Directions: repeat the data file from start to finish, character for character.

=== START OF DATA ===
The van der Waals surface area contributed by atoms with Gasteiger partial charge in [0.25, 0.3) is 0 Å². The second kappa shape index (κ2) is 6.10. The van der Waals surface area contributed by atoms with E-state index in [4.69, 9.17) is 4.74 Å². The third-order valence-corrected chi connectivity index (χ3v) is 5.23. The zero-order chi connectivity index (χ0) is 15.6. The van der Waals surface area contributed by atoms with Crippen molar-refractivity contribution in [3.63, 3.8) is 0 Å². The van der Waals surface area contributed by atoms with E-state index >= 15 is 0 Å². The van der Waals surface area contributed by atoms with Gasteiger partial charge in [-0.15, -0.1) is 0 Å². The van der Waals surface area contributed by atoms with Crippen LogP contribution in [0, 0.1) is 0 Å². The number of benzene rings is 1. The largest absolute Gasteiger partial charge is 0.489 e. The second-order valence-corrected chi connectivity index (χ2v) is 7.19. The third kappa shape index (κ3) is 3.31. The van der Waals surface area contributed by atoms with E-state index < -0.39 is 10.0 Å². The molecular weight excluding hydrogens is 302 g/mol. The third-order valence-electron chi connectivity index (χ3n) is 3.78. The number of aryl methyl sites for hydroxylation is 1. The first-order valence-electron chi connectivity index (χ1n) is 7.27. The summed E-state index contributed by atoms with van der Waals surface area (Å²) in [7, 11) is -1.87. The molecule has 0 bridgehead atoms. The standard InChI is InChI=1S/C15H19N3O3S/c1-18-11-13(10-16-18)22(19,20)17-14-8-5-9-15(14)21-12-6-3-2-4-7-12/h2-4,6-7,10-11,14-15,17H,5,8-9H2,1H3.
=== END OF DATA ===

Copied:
The van der Waals surface area contributed by atoms with Gasteiger partial charge in [0.25, 0.3) is 0 Å². The second kappa shape index (κ2) is 6.10. The van der Waals surface area contributed by atoms with E-state index in [4.69, 9.17) is 4.74 Å². The third-order valence-corrected chi connectivity index (χ3v) is 5.23. The zero-order chi connectivity index (χ0) is 15.6. The van der Waals surface area contributed by atoms with Crippen molar-refractivity contribution in [3.63, 3.8) is 0 Å². The van der Waals surface area contributed by atoms with E-state index >= 15 is 0 Å². The van der Waals surface area contributed by atoms with Gasteiger partial charge in [-0.15, -0.1) is 0 Å². The van der Waals surface area contributed by atoms with Crippen LogP contribution in [0, 0.1) is 0 Å². The number of benzene rings is 1. The largest absolute Gasteiger partial charge is 0.489 e. The second-order valence-corrected chi connectivity index (χ2v) is 7.19. The third kappa shape index (κ3) is 3.31. The van der Waals surface area contributed by atoms with E-state index < -0.39 is 10.0 Å². The molecular weight excluding hydrogens is 302 g/mol. The third-order valence-electron chi connectivity index (χ3n) is 3.78. The number of aryl methyl sites for hydroxylation is 1. The first-order valence-electron chi connectivity index (χ1n) is 7.27. The summed E-state index contributed by atoms with van der Waals surface area (Å²) in [7, 11) is -1.87. The molecule has 0 bridgehead atoms. The standard InChI is InChI=1S/C15H19N3O3S/c1-18-11-13(10-16-18)22(19,20)17-14-8-5-9-15(14)21-12-6-3-2-4-7-12/h2-4,6-7,10-11,14-15,17H,5,8-9H2,1H3.